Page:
"Ah-ha! So you are interested in my virtue." The car swerved ever so slightly. Clark grinned and settled himself more comfortably in his seat.
"We're almost there," Lex said a few minutes later.
Clark squinted through the windshield at the town that was getting closer by the second. "You're still not going to tell me where 'there' is, are you?"
"You're pretty smart -- I'm sure you'll figure it out," Lex said, in a voice that sent shivers up Clark's spine.
Hotels. Towns had hotels. Or motels. Or something. Anonymous somethings, where no one knew either of them.
He glanced at Lex's profile again, wondering if he was really ready for this. He barely noticed the car turning and stopping, too caught up in the subtle play of expression across Lex's face. When Lex turned to look at him, his breath caught on a surge of pure need as his focus narrowed down to Lex's lips.
Oh, God, was he ready for this.
"Clark," Lex murmured, putting a hand on his thigh.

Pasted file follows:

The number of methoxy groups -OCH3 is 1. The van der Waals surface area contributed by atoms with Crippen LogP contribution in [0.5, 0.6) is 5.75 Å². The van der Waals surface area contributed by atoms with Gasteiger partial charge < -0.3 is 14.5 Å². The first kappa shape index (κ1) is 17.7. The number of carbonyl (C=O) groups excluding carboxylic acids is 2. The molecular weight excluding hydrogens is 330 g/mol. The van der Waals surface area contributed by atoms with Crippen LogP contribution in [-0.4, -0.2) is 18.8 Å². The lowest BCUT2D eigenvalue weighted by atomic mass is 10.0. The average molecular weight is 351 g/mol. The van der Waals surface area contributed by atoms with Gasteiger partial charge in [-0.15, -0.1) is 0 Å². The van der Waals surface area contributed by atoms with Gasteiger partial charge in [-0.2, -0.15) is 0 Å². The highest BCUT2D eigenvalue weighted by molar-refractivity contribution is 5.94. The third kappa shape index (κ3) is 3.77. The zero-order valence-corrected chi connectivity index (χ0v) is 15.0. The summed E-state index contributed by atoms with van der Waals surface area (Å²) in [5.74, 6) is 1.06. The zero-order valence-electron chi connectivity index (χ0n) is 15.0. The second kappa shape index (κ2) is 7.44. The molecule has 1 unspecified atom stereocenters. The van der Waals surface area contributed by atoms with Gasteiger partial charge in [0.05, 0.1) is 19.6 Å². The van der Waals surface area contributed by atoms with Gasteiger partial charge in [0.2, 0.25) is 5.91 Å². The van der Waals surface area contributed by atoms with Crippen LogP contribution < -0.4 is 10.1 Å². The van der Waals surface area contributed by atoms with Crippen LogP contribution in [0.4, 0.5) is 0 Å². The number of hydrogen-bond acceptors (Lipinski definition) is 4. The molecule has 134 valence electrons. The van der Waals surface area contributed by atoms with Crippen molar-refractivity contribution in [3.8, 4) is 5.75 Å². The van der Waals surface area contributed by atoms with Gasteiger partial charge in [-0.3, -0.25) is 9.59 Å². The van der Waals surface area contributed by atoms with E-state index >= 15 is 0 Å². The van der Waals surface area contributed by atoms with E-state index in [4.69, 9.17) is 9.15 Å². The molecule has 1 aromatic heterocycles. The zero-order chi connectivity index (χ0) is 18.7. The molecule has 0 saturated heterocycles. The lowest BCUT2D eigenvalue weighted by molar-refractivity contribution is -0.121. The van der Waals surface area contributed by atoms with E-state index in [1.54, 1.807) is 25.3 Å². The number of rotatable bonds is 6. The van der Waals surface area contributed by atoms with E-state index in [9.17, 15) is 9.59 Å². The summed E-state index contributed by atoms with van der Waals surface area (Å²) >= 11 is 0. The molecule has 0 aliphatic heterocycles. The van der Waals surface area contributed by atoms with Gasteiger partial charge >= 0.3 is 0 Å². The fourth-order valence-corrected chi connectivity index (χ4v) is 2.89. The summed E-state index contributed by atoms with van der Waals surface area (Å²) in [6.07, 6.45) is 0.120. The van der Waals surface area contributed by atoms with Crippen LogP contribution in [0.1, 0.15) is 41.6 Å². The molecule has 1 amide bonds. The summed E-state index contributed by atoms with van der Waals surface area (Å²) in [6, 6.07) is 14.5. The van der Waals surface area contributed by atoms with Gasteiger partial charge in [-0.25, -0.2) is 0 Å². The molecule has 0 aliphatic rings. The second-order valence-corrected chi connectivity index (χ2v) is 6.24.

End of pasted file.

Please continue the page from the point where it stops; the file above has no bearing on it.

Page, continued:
"Yes," he gasped.
"We're here." Lex patted his thigh and gestured out the windshield.
Clark blinked as he obediently looked out, then turned back to stare at Lex. "It's... an ice cream stand."
"Best ice cream in Kansas!" Lex pulled off his sunglasses and raised his eyebrows at him, a smile playing over his lips.
Clark dropped his head back against the seat and blew out a shaky breath. "You bastard."
Lex chuckled softly. "C'mon. It really is the best ice cream in Kansas."
A lot of writers like using variant dialogue tags because they think it saves them the work of having to build emotion in; if Jack O'Neill is shouting, well, clearly, he's angry about something. But if he's always shouting, and yelling, and muttering, and grousing, and grumbling, and barking, and commanding, and cajoling, and wheedling, and fuming -- it all starts to blur together into a meaningless background sound.
A story is much stronger when most of the dialogue tags are invisible or non-existent, and the author puts the emotion and acting into the words and the surrounding description.